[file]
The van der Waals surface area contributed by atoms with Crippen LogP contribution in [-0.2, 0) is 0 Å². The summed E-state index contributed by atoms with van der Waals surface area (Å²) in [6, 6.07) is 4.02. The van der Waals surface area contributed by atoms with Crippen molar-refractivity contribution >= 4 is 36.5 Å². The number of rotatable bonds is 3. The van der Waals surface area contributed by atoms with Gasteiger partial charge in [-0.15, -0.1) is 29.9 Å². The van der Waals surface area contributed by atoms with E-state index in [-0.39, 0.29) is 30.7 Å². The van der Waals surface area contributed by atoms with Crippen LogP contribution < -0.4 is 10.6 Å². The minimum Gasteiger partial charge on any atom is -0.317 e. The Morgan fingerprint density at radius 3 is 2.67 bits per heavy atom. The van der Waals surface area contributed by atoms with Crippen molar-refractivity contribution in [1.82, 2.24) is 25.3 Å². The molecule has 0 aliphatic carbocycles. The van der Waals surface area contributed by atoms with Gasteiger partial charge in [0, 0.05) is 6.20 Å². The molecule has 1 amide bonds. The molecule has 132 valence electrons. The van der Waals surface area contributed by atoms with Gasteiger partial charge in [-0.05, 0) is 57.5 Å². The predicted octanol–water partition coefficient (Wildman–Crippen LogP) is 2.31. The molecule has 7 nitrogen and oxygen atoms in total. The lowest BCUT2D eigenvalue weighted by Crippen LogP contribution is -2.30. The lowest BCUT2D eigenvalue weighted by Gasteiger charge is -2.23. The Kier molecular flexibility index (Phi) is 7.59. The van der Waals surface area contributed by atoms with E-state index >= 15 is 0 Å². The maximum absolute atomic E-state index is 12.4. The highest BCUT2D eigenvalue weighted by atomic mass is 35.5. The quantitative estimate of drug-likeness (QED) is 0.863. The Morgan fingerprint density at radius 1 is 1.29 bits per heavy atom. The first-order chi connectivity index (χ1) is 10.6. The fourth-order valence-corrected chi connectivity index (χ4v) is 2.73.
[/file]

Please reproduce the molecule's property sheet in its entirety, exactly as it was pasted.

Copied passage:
The van der Waals surface area contributed by atoms with Crippen LogP contribution in [-0.2, 0) is 0 Å². The summed E-state index contributed by atoms with van der Waals surface area (Å²) in [6, 6.07) is 4.02. The van der Waals surface area contributed by atoms with Crippen molar-refractivity contribution >= 4 is 36.5 Å². The number of rotatable bonds is 3. The van der Waals surface area contributed by atoms with Gasteiger partial charge in [-0.15, -0.1) is 29.9 Å². The van der Waals surface area contributed by atoms with E-state index in [-0.39, 0.29) is 30.7 Å². The van der Waals surface area contributed by atoms with Crippen LogP contribution < -0.4 is 10.6 Å². The minimum Gasteiger partial charge on any atom is -0.317 e. The Morgan fingerprint density at radius 3 is 2.67 bits per heavy atom. The van der Waals surface area contributed by atoms with Crippen molar-refractivity contribution in [1.82, 2.24) is 25.3 Å². The molecule has 0 aliphatic carbocycles. The van der Waals surface area contributed by atoms with Gasteiger partial charge in [0, 0.05) is 6.20 Å². The molecule has 1 amide bonds. The molecule has 132 valence electrons. The van der Waals surface area contributed by atoms with Gasteiger partial charge in [-0.05, 0) is 57.5 Å². The predicted octanol–water partition coefficient (Wildman–Crippen LogP) is 2.31. The molecule has 7 nitrogen and oxygen atoms in total. The lowest BCUT2D eigenvalue weighted by Crippen LogP contribution is -2.30. The lowest BCUT2D eigenvalue weighted by Gasteiger charge is -2.23. The Kier molecular flexibility index (Phi) is 7.59. The van der Waals surface area contributed by atoms with E-state index >= 15 is 0 Å². The maximum absolute atomic E-state index is 12.4. The highest BCUT2D eigenvalue weighted by atomic mass is 35.5. The quantitative estimate of drug-likeness (QED) is 0.863. The Morgan fingerprint density at radius 1 is 1.29 bits per heavy atom. The first-order chi connectivity index (χ1) is 10.6. The fourth-order valence-corrected chi connectivity index (χ4v) is 2.73.